JLTV Decision Expected Friday

JLTV Decision Expected Friday

Soldiers and Marines will have a better idea who will build their Humvee replacement this Friday when the Army is expected to announce the three companies who will compete to win the Joint Light Tactical Vehicle contract.

Six industry teams are vying to build the JLTV and earn one of the three 27-month Engineering and Manufacturing Development contracts that stipulates each team produce 22 trucks. The Army will pick from those three teams to choose who will build the Army and Marine Corps’ JLTV fleet.

The contract up for grabs is one of the largest available available for bid from the Pentagon. The reduction in planned spending means these contracts mean even more to the defense companies looking to stem losses. The Army plans to buy at least 50,000 vehicles while the Marine Corps plans to buy 5,000.


Both service want to keep the price tag no higher than $250,000 per vehicle. The JLTV program appeared doomed to be replaced by the Humvee Recap program until Army and Marine Corps officials sat down at the bargaining table and agreed to cut certain requirements to get down to the $250,000 figure.

The JLTV has faced a string of delays in the past to include the awarding of the EMD contract, but sources inside the Pentagon appear confident the announcement will be made Friday.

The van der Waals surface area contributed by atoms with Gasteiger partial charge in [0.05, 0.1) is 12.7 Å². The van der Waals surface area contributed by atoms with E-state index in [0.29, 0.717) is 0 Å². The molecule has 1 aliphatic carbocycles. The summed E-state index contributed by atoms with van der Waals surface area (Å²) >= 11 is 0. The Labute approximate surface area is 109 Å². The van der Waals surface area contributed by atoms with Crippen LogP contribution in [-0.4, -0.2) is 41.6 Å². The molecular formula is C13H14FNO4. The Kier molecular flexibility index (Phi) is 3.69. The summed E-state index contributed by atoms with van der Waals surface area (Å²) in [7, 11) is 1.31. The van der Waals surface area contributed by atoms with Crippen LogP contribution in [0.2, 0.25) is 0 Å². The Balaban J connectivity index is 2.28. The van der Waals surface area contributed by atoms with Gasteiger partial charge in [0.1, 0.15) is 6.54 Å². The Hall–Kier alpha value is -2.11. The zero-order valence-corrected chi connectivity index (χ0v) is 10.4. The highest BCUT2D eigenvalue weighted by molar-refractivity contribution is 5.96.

In what was expected to be a three horse race for the EMD contract, the playing field grew to six in the weeks leading up to the deadline to submit proposals for the contract.

The three teams that entered the technology development phase of the competition included General Tactical Vehicles (General Dynamics and AM General), BAE Systems and Lockheed Martin, and Navistar and BAE Systems. Weeks before the deadline, though, teams started splitting off to offer separate bids causing a chain reaction.

Navistar split from BAE Systems to offer their Saratoga vehicle. AM General then announced they’d offer an independent bid even though they promised to continue to work together with General Dynamics on their General Tactical Vehicles bid. BAE Systems announced that the Ford Company would build the engine for their newly independent bid once Navistar bolted.

Meanwhile, Oshkosh announced months earlier that they would enter the competition. And through it all, Lockheed Martin and BAE Systems, never broke up their team.

It’s possible that AM General and BAE Systems could have multiple bids selected for the EMD contract or none at all.

Join the Conversation